The fatal shooting of Nipsey should make you angry. The 33-year-old MC, born Ermias Asghedom, was a pillar in his South L.A. community, a philanthropist who invested in the people and programs where he grew up in. At the beginning of the month, he was fresh off a Grammy nomination for Victory Lap, his long-awaited debut album.
The importance of Neighborhood Nip to his local community cannot be overstated. His murder happened a day before he was scheduled to meet with LAPD Chief Michel Moore and Police Commissioner Steve Soboroff “to talk about ways he could help stop gang violence and help us help kids,” Commissioner Soboroff shared on Twitter.
“Nipsey has always thought about the bigger picture, ever since the beginning of his career.”
Nispey opened Vector 90, a shared workspace in L.A. that focuses on STEM Education and helps cultivate young talent in poor communities with educational opportunities in Silicon Valley. He was involved in the new Destination Crenshaw arts project, a mile-long open-air museum that celebrates and revitalizes Black Los Angeles. Nipsey also invested in World on Wheels, the Mid-City roller rink that was popular in the 1980s and 1990s, as a gang-free place for kids to hang out in South L.A. and reopened it in 2017. In between all of this, he designed the uniforms for the Fatburger restaurant on Crenshaw Boulevard and Slauson Avenue.
Instead of opening his streetwear brand and store, The Marathon Clothing, in another, ritzier neighborhood, he went back to the place where he was raised, becoming an example of how to invest back in the community. This wasn’t a new response to his growing fame; Nipsey has always thought about the bigger picture, ever since the beginning of his career.
At Russell Simmons’ Get Your Money Summit on September 25, 2006, a very young Nipsey can be seen dropping knowledge about economics, debunking the glorification of gang life in music, and discussing Willie Lynch, all in the span of a five-minute interview. Nipsey had just turned 20.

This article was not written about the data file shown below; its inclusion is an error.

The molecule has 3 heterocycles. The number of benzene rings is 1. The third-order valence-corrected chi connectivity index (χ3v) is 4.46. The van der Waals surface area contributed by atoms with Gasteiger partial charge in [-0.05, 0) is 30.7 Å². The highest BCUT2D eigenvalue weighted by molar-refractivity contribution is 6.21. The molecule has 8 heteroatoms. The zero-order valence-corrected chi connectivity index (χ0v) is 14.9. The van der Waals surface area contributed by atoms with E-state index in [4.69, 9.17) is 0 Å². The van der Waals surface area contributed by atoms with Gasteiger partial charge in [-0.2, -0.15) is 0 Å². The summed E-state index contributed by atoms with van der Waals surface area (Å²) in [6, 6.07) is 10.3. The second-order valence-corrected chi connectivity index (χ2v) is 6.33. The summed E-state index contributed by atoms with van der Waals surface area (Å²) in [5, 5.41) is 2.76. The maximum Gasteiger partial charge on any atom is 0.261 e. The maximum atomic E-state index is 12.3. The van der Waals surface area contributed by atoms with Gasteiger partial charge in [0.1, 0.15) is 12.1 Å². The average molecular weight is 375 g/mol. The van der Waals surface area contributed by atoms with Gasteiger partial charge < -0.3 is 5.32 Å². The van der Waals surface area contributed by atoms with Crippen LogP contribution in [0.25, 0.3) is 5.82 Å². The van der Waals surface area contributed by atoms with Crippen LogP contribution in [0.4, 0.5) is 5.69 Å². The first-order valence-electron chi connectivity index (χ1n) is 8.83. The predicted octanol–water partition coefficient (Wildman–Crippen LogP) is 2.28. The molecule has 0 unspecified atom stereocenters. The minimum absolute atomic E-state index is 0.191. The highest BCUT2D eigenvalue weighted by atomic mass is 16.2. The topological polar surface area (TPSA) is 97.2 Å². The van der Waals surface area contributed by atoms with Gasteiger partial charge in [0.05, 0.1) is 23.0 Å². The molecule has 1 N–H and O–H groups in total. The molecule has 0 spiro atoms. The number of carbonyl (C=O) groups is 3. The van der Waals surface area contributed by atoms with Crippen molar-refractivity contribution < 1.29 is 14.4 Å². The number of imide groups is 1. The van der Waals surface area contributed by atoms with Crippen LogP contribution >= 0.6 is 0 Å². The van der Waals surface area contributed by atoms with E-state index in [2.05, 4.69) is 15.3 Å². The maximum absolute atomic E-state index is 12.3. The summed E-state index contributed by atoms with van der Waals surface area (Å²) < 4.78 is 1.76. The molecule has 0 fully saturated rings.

Before the summer of 2010, I finished an internship with Jive Records and parlayed that into a summer internship at XXL magazine, which I had been reading since I was in grade school. A few weeks after I started the internship, the cover for the 2010 XXL Freshman Class dropped. The first thing that caught my eye was Nipsey Hussle; wearing blue plaid button up, sitting on a directors chair, he fit the West Coast look but with the demeanor of a Fortune 500 businessman. He even seemed bigger on the cover than the rest of his class. One listen to The Marathon and I was hooked. It was more than a mixtape, it was a manual. Whatever life experience Nipsey had gained, he was more than willing to share with his listeners.
Within the music industry, he was one of the most respected figures in the business. He set the model for independent rappers, making moves that were considered, at the time, flat out insane. In 2013, he sold copies of his Crenshaw mixtape for $100 USD apiece. His fans bought 1,000 copies, with 100 sold to Jay-Z alone. The following year, Nipsey doubled down and put up 100 hard copies of Mailbox Money for $1,000 USD each. He moved 60 of them. In the streaming age he understood the value of the physical copy, going against the notion that the one-time collector’s item drops were a dead commodity.
But Nipsey wasn’t without controversy. His 2018 claims that the “gay agenda” is used as a tool to tear apart the black community are reprehensible. He wasn’t perfect, but he was trying to be the best man he could be.
“A community has lost its leader, Lauren London just lost her partner, his children just lost their father and hip-hop lost one of their kings.”
There are no shortage of videos on Twitter right now that show why Nipsey is special. Everyone from his fans to celebrities and fellow musicians have expressed their grief. This hurts. He lived what the American dream looks like for millions of kids across the country. Yet, his story was cut short in the very place he invested in by senseless violence.
Those who are spreading harmful conspiracy theories ought to remember that a community has lost its leader, Lauren London just lost her partner, his children just lost their father and hip-hop lost one of their kings.
“Fuck livin’ basic, I’m takin’ risks / Fuck what they sayin’, I’m sayin’ this.” Rest in peace Nipsey Hussle, the marathon will continue.